As predicted next summer’s Tour de France is going to celebrate the Alps. Beaucoup.
Here are the mountain stages in profile:
As for all the stages, here they are. I’ve put the most obvious strategic stages in bold:
Stage 1: La Barre-de-Monts – Mont des Alouettes Les Herbiers 191 km
Stage 2: TTT: Les Essarts 23 km
Stage 3: Olonne-sur-Mer – Redon 198 km
Stage 4: Lorient – Mûr-de-Bretagne 172 km
Stage 5: Carhaix – Cap Fréhel 158 km
Stage 6: Dinan – Lisieux 226 km
Stage 7: Le Mans – Châteauroux 215 km
Stage 8: Aigurande – Super-Besse Sancy 190 km
— Rest day —
Stage 9 : Issoire – Saint-Flour 208 km
Stage 10: Aurillac – Carmaux 161 km
Stage 11: Blaye-les-Mines – Lavaur 168 km
Stage 12: Cugnaux – Luz-Ardiden 209 km
Stage 13: Pau – Lourdes 156 km
Stage 14: Saint-Gaudens – Plateau de Beille 168 km
Stage 15: Limoux – Montpellier 187 km
Stage 16: Saint-Paul-Trois-Châteaux – Gap 163 km
— Rest day —
Stage 17: Gap – Pinerolo 179 km
Stage 18: Pinerolo – Galibier 189 km
Stage 19: Modane – Alpe-d’Huez 109 km
Stage 20: TT: Grenoble 41 km
Stage 21: Créteil – Paris Champs-Élysées 160 km
No prologue but a team time trial. The race opens with the usual collection of stages and some easier stages likely to suit the sprinters. Then things get interesting as the race heads into the Massif Central, including an uphill finish at Super Besse.
The Pyrenees appear soon with some workmanlike stages, including two summit finishes, first the steep Luz Ardiden and then… the steep Plateau de Beille. Both are hard finishes and will be preceded by other mountain passes.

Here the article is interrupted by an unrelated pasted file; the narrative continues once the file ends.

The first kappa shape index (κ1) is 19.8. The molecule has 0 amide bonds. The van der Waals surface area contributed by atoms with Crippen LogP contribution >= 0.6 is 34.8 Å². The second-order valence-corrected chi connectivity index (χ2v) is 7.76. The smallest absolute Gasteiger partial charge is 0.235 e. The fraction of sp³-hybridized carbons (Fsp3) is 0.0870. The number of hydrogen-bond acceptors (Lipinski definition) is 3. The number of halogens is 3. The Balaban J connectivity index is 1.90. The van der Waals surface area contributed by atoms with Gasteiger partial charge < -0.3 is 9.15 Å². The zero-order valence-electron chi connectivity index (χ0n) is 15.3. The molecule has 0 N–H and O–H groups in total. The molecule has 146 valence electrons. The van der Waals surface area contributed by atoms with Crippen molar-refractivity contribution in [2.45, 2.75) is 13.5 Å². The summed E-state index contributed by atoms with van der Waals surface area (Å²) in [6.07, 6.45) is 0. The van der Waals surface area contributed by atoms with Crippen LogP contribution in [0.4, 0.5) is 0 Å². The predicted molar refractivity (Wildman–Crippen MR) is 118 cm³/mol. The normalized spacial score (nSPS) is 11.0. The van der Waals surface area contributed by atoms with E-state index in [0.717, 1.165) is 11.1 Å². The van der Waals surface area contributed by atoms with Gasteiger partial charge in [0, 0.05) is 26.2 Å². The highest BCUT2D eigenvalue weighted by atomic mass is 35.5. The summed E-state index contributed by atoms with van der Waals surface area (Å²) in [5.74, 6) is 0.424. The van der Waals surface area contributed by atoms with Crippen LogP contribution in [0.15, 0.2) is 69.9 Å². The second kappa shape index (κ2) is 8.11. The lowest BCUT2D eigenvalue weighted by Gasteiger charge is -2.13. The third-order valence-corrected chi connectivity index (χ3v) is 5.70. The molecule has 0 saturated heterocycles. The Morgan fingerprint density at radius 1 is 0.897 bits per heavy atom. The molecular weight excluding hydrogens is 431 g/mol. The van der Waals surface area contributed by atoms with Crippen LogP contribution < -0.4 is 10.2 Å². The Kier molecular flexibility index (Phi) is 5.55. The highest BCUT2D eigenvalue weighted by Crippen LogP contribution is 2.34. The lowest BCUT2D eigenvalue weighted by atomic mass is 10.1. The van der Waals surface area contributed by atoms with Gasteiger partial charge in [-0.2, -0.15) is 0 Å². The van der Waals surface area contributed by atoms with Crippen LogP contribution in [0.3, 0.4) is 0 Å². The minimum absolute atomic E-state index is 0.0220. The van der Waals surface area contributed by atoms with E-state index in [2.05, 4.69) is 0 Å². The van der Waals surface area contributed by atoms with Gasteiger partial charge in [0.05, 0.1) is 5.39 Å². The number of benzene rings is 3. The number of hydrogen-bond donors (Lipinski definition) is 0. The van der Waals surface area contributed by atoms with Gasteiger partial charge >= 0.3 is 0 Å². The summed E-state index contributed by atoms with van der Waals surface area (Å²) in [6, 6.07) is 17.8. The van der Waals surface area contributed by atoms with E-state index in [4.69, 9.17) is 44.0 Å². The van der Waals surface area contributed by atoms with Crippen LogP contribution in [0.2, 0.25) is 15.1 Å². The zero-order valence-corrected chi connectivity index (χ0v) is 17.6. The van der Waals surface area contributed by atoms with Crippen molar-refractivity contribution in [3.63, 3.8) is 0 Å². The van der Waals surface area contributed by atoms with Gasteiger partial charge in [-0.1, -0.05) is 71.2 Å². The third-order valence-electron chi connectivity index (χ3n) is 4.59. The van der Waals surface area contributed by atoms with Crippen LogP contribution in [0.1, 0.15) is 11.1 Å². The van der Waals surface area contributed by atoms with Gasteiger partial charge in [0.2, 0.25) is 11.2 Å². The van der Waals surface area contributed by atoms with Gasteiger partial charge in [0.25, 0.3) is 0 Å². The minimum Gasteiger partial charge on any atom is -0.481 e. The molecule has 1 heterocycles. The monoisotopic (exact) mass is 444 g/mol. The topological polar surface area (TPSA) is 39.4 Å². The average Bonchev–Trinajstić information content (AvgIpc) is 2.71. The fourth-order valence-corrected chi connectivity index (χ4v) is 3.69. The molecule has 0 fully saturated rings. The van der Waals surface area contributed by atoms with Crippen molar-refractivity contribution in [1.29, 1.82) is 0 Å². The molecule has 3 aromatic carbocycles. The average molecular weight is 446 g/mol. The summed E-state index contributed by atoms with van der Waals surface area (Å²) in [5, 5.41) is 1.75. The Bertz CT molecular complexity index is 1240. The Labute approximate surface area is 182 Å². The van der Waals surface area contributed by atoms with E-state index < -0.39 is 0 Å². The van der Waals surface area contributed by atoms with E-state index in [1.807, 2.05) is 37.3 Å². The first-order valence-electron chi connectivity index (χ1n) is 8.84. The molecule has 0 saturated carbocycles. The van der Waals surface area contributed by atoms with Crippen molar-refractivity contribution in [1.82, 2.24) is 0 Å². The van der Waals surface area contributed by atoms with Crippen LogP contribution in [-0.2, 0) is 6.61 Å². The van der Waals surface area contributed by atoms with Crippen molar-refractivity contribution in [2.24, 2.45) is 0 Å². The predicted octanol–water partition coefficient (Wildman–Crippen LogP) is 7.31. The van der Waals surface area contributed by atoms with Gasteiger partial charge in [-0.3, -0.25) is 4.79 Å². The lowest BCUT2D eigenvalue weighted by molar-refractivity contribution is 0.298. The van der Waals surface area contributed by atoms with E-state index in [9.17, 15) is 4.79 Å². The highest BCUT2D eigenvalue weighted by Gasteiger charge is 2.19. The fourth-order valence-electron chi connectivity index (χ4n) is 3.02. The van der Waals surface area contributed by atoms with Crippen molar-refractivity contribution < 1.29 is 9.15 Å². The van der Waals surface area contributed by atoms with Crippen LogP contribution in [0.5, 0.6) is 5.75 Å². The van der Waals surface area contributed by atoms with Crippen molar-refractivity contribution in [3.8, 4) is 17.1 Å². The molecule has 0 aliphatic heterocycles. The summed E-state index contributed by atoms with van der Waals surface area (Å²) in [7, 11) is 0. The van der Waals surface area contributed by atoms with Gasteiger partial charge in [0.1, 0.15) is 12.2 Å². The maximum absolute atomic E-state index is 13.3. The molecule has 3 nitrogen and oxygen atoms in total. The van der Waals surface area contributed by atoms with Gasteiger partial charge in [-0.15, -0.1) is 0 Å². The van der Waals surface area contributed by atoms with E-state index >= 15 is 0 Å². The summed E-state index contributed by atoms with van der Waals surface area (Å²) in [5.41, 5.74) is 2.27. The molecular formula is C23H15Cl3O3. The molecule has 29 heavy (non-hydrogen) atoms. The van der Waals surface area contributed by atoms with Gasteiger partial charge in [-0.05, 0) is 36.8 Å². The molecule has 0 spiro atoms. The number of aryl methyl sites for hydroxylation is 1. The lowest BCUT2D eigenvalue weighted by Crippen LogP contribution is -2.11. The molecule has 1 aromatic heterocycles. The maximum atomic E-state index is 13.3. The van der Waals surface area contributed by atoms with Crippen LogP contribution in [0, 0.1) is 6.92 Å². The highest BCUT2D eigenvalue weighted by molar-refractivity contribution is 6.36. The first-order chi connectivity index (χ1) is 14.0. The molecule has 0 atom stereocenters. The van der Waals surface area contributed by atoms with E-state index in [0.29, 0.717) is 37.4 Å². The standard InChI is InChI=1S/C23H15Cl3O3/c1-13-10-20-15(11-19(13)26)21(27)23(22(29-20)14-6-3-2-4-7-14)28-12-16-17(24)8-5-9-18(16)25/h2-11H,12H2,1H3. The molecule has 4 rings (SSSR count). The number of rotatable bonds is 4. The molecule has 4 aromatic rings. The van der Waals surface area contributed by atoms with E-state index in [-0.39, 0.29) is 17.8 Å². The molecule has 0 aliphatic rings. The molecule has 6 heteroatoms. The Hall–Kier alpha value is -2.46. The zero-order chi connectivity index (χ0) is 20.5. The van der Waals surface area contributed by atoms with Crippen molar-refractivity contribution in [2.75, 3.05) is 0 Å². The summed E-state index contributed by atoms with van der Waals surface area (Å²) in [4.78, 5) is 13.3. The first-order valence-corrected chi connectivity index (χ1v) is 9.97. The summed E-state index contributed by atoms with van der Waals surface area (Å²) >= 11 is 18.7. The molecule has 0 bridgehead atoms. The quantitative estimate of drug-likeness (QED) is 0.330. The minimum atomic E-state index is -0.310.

Some long transfers see the race dash across the South of France. Expect breakaways and sprints, against a backdrop of melting tar and potential crosswinds.
Then comes almost a rest day followed by the remainder of the week in the mountains. An entry via Gap, a stage into Italy to finish in Pinerolo, which marks the new high-speed train link between Torino and Lyon via the Val di Susa. Then it’s back to France and the finish on the Galibier, the high point of Alpine celebration. There’s an intriguingly short Alpine stage of just 109km from Modane to Alpe d’Huez.
Finally a time trial around Grenoble which avoids the local mountains but can’t be easy. Then the final parade to Paris, which will detour to make a tribute to Laurent Fignon.
Who will win?
It’s one for the climbers, certainly there’s no point in putting Cancellara on a diet. This has Andy Schleck written all over it, not to mention Gesink, Nibali and others. There’s a team time trial to put some out of contention but the 41km TT in Grenoble isn’t going to create huge differences. Certainly there are six mountain stages and four summit finishes, plus also the stages in the Massif Central.
As ever the riders make the race but the terrain lends itself to attacks and hard riding. There aren’t many easy days. Note that the mountains are tackled as blocks, there are no rest days in between.
The points will be tweaked for the other jerseys. There will only be one intermediate sprint per stage but the points will be increased, meaning anyone wanting the Green Jersey will have to contest this; indeed it could also favour breakaways but this could also condemn early moves as the sprinters try to lock down the early hotspot. The points in the mountains change with double points only available for the four big summit finishes, which will see the bigger GC contenders collect more points. Thus plucky attackers like Charteau are likely to be replaced by the likes of Andy Schleck, Joaquin Rodriguez and others who can climb and win the mountain stages.
I’ll revisit this page during the day to reconfirm the details and add graphics, as well as any appropriate comment. Stay tuned.